`Kalamata Conference Examines Modern Olive Oil Production and Sustainability - Olive Oil Times

Kalamata Conference Examines Modern Olive Oil Production and Sustainability

Nov. 14, 2011
Costas Vasilopoulos

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A con­ven­tion for mod­ern oil mill oper­a­tion in the con­text of qual­ity preser­va­tion and envi­ron­men­tal sus­tain­abil­ity” was held in Kalamata, Greece, on November 4th. Scientists and pro­fes­sion­als of the olive oil indus­try par­tic­i­pated in a dis­cus­sion regard­ing the cur­rent sta­tus of olive oil mills in Greece and the future prospects of pro­cess­ing the residue as a byprod­uct.

One of the use­ful out­comes was that, despite the cur­rent unfavourable sta­tus due to the eco­nomic cri­sis, there is a ten­dency toward putting aside the 3‑phase tech­nol­ogy and using the 2‑phase extrac­tion process in more olive oil mills fol­low­ing the exam­ple set by Spain.

This is the only upgrade for the mills in Greece being funded by the European Union now, which is aimed at reduc­ing the effects of the oil mills on the envi­ron­ment.

It was also pointed out that big­ger mills should be estab­lished, in order to achieve economies of scale thus ren­der­ing the residue exploita­tion prof­itable.

Still, It was stressed that all the avail­able tech­nolo­gies that mod­ern refiner­ies uti­lize to process the semi-liq­uid pulp as a byprod­uct of the two-phase extrac­tion process should take under con­sid­er­a­tion the energy bal­ance involved — mean­ing that there is no ben­e­fit of pro­cess­ing the pulp if the energy con­sumed exceeds the energy acquired (includ­ing trans­porta­tion costs and the refin­ery energy con­sump­tion).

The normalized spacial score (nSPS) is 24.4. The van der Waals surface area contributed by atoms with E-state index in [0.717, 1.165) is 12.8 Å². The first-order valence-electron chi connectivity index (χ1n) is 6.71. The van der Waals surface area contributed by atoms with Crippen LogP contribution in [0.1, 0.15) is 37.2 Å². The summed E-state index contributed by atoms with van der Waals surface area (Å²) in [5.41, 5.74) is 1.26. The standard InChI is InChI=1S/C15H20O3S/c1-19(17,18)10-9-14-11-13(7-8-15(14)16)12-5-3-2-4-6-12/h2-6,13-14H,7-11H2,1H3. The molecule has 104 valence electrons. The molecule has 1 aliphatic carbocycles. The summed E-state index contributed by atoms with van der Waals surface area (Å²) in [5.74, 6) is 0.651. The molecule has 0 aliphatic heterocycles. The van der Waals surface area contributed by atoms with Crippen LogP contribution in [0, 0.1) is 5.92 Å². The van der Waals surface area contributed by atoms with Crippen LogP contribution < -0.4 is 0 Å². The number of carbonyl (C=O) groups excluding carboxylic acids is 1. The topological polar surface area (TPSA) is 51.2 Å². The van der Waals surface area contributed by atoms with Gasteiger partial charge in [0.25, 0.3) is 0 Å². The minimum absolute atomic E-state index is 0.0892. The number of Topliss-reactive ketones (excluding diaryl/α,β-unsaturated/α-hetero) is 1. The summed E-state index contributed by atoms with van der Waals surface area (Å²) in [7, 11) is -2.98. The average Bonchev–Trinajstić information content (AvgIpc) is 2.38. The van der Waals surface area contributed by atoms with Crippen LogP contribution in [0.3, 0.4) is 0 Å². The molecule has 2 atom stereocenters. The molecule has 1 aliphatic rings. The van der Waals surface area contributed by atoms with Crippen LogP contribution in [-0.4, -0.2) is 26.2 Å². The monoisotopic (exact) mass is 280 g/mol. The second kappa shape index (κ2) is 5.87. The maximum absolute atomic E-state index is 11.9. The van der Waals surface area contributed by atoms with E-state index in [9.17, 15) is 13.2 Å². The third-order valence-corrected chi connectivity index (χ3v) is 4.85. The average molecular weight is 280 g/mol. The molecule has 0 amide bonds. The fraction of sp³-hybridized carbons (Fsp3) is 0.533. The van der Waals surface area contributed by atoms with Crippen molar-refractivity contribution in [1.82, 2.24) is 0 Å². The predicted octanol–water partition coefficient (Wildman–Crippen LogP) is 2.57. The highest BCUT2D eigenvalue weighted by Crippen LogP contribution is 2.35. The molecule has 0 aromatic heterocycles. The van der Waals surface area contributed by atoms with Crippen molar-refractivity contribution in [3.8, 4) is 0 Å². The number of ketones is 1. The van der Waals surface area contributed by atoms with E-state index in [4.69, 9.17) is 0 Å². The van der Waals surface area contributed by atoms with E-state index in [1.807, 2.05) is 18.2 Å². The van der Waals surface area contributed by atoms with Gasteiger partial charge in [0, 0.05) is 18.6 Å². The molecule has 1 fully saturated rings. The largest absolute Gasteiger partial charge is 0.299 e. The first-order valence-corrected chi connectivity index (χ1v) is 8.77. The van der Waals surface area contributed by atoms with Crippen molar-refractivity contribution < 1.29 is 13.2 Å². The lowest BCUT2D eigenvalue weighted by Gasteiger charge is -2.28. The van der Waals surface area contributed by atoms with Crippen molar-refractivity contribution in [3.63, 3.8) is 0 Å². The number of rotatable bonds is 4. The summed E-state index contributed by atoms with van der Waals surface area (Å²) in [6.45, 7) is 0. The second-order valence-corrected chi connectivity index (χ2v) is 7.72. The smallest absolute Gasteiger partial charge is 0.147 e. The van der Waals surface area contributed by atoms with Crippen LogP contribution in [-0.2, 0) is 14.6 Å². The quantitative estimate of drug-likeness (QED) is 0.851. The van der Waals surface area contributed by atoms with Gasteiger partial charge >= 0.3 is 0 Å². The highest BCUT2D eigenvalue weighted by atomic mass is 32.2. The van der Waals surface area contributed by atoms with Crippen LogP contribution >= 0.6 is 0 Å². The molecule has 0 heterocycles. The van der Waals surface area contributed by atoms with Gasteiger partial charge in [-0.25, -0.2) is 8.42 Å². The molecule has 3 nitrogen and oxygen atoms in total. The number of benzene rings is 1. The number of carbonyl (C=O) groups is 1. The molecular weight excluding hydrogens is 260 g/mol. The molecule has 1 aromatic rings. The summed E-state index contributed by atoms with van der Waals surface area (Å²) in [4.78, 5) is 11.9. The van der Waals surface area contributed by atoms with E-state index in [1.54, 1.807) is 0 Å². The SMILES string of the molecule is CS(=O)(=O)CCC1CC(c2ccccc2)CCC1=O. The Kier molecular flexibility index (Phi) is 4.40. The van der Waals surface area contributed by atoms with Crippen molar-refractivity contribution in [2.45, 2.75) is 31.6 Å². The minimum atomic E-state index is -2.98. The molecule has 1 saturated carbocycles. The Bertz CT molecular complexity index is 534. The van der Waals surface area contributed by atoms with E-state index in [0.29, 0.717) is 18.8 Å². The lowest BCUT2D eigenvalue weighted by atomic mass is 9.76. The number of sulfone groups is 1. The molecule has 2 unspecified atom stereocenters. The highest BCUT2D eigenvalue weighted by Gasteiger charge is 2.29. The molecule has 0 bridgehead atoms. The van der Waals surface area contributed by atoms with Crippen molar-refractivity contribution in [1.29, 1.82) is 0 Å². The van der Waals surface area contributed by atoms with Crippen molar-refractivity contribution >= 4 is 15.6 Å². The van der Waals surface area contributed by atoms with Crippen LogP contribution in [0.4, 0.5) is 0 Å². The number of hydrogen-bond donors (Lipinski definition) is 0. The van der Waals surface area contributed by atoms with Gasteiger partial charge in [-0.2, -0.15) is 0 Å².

An inter­est­ing fact com­mu­ni­cated was that there is a quan­tity of 400,000 tons of bio­mass every year left on the field after the olives have been har­vested (branches, twigs and leaves), which could be used to pro­duce bio­mass fuel such as pel­lets return­ing a rev­enue of 180 – 200 euros a ton. Agriculturists and earth sci­en­tists con­sented, but drew everybody’s atten­tion to the fact that this organic mat­ter is very use­ful to the humus,” — the left­overs on earth after the plant humi­fi­ca­tion — which makes the soil fer­tile.

Last, a rather rad­i­cal approach to the liq­uid residue exploita­tion is its usage for enrich­ing the water reser­voirs in places with low rain­falls after the residue has been puri­fied. This was pre­sented as an extreme solu­tion when seri­ous prob­lems exist with field irri­ga­tion, but it was dis­missed due to con­cerns over the water being used for domes­tic pur­poses.

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